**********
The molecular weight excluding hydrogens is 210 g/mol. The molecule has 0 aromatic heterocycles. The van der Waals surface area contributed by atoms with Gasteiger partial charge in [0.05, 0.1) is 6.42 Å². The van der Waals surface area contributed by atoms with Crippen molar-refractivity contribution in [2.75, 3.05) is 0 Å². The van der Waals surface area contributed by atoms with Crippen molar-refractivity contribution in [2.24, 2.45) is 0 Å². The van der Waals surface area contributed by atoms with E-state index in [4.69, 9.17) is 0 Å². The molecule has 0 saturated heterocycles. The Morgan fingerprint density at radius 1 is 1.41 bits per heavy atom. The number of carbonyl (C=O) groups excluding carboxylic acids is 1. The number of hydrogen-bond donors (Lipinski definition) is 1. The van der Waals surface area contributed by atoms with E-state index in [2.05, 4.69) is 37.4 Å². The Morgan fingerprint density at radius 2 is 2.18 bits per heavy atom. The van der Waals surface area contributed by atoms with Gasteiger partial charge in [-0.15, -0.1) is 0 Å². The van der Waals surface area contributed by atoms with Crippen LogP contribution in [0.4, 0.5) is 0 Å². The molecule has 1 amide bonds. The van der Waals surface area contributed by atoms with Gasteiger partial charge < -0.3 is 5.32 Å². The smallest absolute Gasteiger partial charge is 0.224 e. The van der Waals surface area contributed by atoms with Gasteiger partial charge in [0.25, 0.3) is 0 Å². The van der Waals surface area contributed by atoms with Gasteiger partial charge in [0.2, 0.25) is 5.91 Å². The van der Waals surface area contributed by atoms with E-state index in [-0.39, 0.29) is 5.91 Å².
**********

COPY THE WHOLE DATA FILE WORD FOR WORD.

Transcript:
The molecular weight excluding hydrogens is 210 g/mol. The molecule has 0 aromatic heterocycles. The van der Waals surface area contributed by atoms with Gasteiger partial charge in [0.05, 0.1) is 6.42 Å². The van der Waals surface area contributed by atoms with Crippen molar-refractivity contribution in [2.75, 3.05) is 0 Å². The van der Waals surface area contributed by atoms with Crippen molar-refractivity contribution in [2.24, 2.45) is 0 Å². The van der Waals surface area contributed by atoms with E-state index in [4.69, 9.17) is 0 Å². The molecule has 0 saturated heterocycles. The Morgan fingerprint density at radius 1 is 1.41 bits per heavy atom. The number of carbonyl (C=O) groups excluding carboxylic acids is 1. The number of hydrogen-bond donors (Lipinski definition) is 1. The van der Waals surface area contributed by atoms with E-state index in [2.05, 4.69) is 37.4 Å². The Morgan fingerprint density at radius 2 is 2.18 bits per heavy atom. The van der Waals surface area contributed by atoms with Gasteiger partial charge in [-0.15, -0.1) is 0 Å². The van der Waals surface area contributed by atoms with Crippen LogP contribution in [0.4, 0.5) is 0 Å². The molecule has 1 amide bonds. The van der Waals surface area contributed by atoms with Gasteiger partial charge < -0.3 is 5.32 Å². The smallest absolute Gasteiger partial charge is 0.224 e. The van der Waals surface area contributed by atoms with Gasteiger partial charge in [0.25, 0.3) is 0 Å². The van der Waals surface area contributed by atoms with Gasteiger partial charge in [0.2, 0.25) is 5.91 Å². The van der Waals surface area contributed by atoms with E-state index in [-0.39, 0.29) is 5.91 Å².